US 4789304 A
A propeller blade is insulated to withstand the high temperature exhaust of a gas turbine engine. The blade has a spar, a skin covering the spar and forming a contour of the blade, and an insulating layer disposed between the spar and the skin along the portion of the blade operating within the high temperature exhaust of an engine.
1. A propeller blade having an exterior portion operating within a high temperature exhaust stream of an engine, said blade characterized by:
a spar approximating a contour of said blade,
an outer first skin covering said spar and forming a contour of said blade, and
insulating means disposed between said spar and said first skin along said portion for protecting said spar from said temperature of said exhaust stream such that the temperature of said spar does not exceed 260° F.
2. The blade of claim 1 wherein said insulating means is characterized by
an open celled matrix said cells of said matrix trapping insulating air.
3. The blade of claim 2 wherein said cells of said matrix are injected with foam which traps insulating air and provides structural integrity to said honeycomb.
4. The blade of claim 1 wherein said blade is further characterized by a second skin disposed between said spar and said insulating means said second skin entrapping said insulating means between said first and second skins.
5. The blade of claim 4 further characterized by adhesive means for bonding said second skin to said spar said adhesive means allowing for different coefficients of expansion of said spar and said second skin such that separation between said second skin and said spar is improbable.
6. The blade of claim 1, further characterized by collar means disposed about a root portion of said spar for insulating said root portion.
7. The blade of claim 1, wherein said skin and said insulating means comprise fiberglass polyimide resin.
1. Technical Field
This invention relates to propeller blades and more particularly to propeller blades which withstand the temperature of the exhaust of a gas turbine engine.
2. Background Art
Some aircraft propulsion systems include a gas turbine engine, a gearbox and a plurality of propeller blades. The blades are driven by the engine through the gearbox. Pusher-type propulsion systems mount the propeller blades aft of the engine. As it is preferable to direct the exhaust stream of the engine straight back from the engine to utilize the propulsive energy of the exhaust stream, the blades may be disposed within the exhaust stream.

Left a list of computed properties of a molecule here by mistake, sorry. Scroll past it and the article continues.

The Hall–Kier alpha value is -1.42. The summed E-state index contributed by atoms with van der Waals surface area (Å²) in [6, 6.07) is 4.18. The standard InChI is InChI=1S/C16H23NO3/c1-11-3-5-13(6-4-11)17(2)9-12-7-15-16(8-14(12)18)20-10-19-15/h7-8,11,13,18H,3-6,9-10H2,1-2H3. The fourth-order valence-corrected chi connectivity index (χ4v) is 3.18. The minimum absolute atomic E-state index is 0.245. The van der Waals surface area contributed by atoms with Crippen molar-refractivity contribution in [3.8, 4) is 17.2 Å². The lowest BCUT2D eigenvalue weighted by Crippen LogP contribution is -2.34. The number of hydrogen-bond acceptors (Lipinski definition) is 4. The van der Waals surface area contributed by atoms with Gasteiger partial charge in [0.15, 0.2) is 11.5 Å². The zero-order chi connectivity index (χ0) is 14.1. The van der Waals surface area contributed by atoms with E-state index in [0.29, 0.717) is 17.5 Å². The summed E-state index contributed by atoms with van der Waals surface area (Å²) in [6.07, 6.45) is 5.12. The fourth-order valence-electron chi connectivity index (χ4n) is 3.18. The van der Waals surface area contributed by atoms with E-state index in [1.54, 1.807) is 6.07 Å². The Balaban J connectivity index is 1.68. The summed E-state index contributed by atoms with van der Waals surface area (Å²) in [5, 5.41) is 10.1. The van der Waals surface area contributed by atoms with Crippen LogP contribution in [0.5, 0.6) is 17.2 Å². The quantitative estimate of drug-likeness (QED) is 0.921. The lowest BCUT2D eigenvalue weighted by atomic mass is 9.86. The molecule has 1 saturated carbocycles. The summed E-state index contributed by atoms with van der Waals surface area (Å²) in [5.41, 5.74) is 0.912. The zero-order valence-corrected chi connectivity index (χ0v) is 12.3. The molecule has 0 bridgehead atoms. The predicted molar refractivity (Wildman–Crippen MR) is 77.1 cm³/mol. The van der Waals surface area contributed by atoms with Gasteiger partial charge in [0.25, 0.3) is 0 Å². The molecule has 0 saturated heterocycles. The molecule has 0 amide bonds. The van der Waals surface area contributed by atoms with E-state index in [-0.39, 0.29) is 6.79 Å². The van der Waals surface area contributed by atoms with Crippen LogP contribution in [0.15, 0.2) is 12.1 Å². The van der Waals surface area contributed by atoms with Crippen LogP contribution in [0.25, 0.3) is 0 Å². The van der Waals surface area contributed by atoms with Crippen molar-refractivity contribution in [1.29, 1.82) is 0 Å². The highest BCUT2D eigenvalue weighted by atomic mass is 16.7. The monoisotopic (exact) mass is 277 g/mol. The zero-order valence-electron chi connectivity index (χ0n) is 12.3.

In British Patent specification No. 601,170 to Smith, the propellers are protected from the heat of the exhaust stream by directing the exhaust stream around the propellers. Smith also shows a plurality of nozzles arranged angularly about in engine nacelle. The nozzles disperse the hot gases of the exhaust stream along a significant length of each blade so that the hot gases mix with the ambient air to lower the exhaust stream temperature. Smith avoids directing a concentrated exhaust stream against a small area of the blades. The nozzles shown by Smith, however, create excessive drag, noise and weight.
It is an object of the invention to protect a blade from the hot exhaust gases of a gas turbine engine without excessive drag, noise, or weight.
According to the invention, a propeller blade is insulated to withstand the high temperature exhaust of a gas turbine engine. The blade has a spar, a skin covering the spar and forming a contour of the blade, and an insulating layer disposed between the spar and the skin along the portion of the blade operating within the high temperature exhaust of an engine.
By insulating the blade, more drag resistant, quieter and lighter nozzles may be used. Also, the insulated blades may be placed closer to the nozzles thereby shortening the entire propulsion system.
These and other objects, features and advantages of the present invention will become more apparent in light of the detailed description of a best mode embodiment thereof, as illustrated in the accompanying drawing.
FIG. 1 is a schematic view, partly broken away, of a counter-rotating propulsion system which utilize an embodiment of the invention;
FIG. 2 is an exploded perspective view, partly broken away of a blade of FIG. 1; and
FIG. 3 is a cross-sectional view taken along the line 3--3 of FIG. 1.
Referring to FIG. 1, a pusher type counter-rotating propulsion system 10 is shown. The exhaust stream of a gas turbine engine 12 is collected by a plurality of nozzles 14 which are symmetrically spaced about a nacelle 16. The nozzles have a low profile and are aerodynamically shaped to minimize noise, drag and weight. The nozzles direct the exhaust stream straight back from the engine so that the propulsive energy within the stream is utilized.
A row of propeller blades 18 which are generally disposed about twenty inches behind the nozzles extend about fifty-two inches from the spinner 20. A longitudinal portion of each of the blades is disposed directly within the exhaust stream of the engine as each blade rotates. Typically the exhaust stream exits the nozzles at about 1200° F. Because the blades rotate through the hot exhaust and the relatively cool ambient air between the nozzles, the average temperature the blades experience is about 500° F. The 500° F. is a higher temperature than aluminum spar blades can tolerate.